Screen Fatigue


Screens are everywhere. Help your kids use them productively.

By FamilyTime

 

Parents instinctively know that too much time plunked in front of the television or another screen is not good for their kids. And of course, nowadays, TVs have a lot of competition: computers, laptops, tablets, smart phones.

Is this cause for parental concern?

You bet it is!

Both the AMA and the American Academy of Pediatrics recommend no more than two hours of screen time a day for young children. Babies and toddlers shouldn’t watch screens at all, they say.

What is the Harm?

The jury is still out on the some of the problems many experts suspect are caused by too much time in front of a screen, but there is firm evidence to support others.

There is an established corollary between a drop-off in homework completion and a television in a child’s bedroom. Yet according recent studies, more than 40 percent of children under the age of eight have them.

Kids who spend more than two hours a day in front of the television or computer are at risk for obesity, irregular sleep habits, and sub-par academics.

They also may have difficulty concentrating. No one knows with certainty if the incidence of attention deficits is caused by too much screen time, or if kids with these problems find respite in front of screens.

Some experts believe behavioral problems, ranging from bullying to being unable to establish friendships, are related to excessive time in front of the television and computer. And many educators and mental health professionals believe kids who play a lot of video games and watch a lot of TV become desensitized to violence.

Some studies have found that children who spent hour upon hour in front of a screen were more than 50 percent more likely to suffer from psychological problems as they grew up.

What About Educational Shows?

There is no evidence that so-called educational programs — even the venerable Sesame Street — benefit toddlers. At their young age, youngsters need direct interaction with adults and other kids. They benefit from conversational give-and-take, creative play, and the quaint practice of being read to from books. And like all children, these tots need lots of physical activity.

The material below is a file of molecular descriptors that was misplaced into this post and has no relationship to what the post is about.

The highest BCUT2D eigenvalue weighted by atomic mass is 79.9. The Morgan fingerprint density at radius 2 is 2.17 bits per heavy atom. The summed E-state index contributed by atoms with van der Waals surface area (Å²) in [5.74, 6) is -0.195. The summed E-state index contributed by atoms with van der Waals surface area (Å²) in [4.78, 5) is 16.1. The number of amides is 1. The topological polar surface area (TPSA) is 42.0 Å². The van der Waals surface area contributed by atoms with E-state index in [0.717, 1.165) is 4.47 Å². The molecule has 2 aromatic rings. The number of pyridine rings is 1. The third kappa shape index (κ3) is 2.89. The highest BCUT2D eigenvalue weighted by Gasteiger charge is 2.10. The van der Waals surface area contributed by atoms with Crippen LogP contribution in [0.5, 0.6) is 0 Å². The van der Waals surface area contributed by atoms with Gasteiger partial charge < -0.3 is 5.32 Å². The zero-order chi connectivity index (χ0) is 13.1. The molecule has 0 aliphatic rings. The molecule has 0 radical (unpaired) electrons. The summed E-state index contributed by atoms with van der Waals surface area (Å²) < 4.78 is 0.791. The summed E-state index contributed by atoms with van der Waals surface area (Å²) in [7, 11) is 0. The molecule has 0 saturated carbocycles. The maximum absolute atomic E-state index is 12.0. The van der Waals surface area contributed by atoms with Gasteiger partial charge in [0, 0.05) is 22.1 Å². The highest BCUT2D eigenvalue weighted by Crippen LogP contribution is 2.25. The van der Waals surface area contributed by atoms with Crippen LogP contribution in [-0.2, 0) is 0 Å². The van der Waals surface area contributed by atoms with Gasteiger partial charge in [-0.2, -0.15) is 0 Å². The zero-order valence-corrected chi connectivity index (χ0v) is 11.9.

Talking, playing and being read to form language. Listening to a disembodied character on a screen is far less effective for this critical development.

Once their language skills are in place -- for most kids after age two -- they can watch television and play video and computer games. They also might like to fool around with apps downloaded by their parents onto tablets and smart phones.

But even so, two hours a day with any of these gadgets should be the limit, say most experts.

Of course there are days when this will be impossible. All parents turn to one screen or another to keep their offspring quiet while they start dinner, take a shower, or deal with a household meltdown. And screens are great in airports, waiting rooms, and restaurants. Nonetheless, it’s inadvisable to make a habit of relying on them to babysit.

Parents to the Rescue

No one knows your kids as well as you do and so it’s up to parents to decide how and when to limit screen time.

Still, there are a few guidelines that educators and others believe help kids navigate a world increasingly dominated by screens.

  • First, don’t use the television as “background noise.” Turn it off when no one is actually watching a program.
  • Watch TV shows with your kids so that you can talk about them.
  • Keep computers in the family room or elsewhere where the family congregates. This discourages kids from logging on to inappropriate sites. And, when the gang is right there, your child may find family activities more enticing than the screen.
  • Keep TVs out of kids’ bedrooms.
  • Set examples for your kids. Don’t constantly check your email. Forbid texting during dinner and other times. Discuss what you learn from a TV show or news from the Internet to promote conversations.

Overall, no one thinks we should unilaterally ban screens for kids who are older than two or three. They are very much part of life and can be powerful tools. It’s up to every family to decide how best to utilize them—and limit them.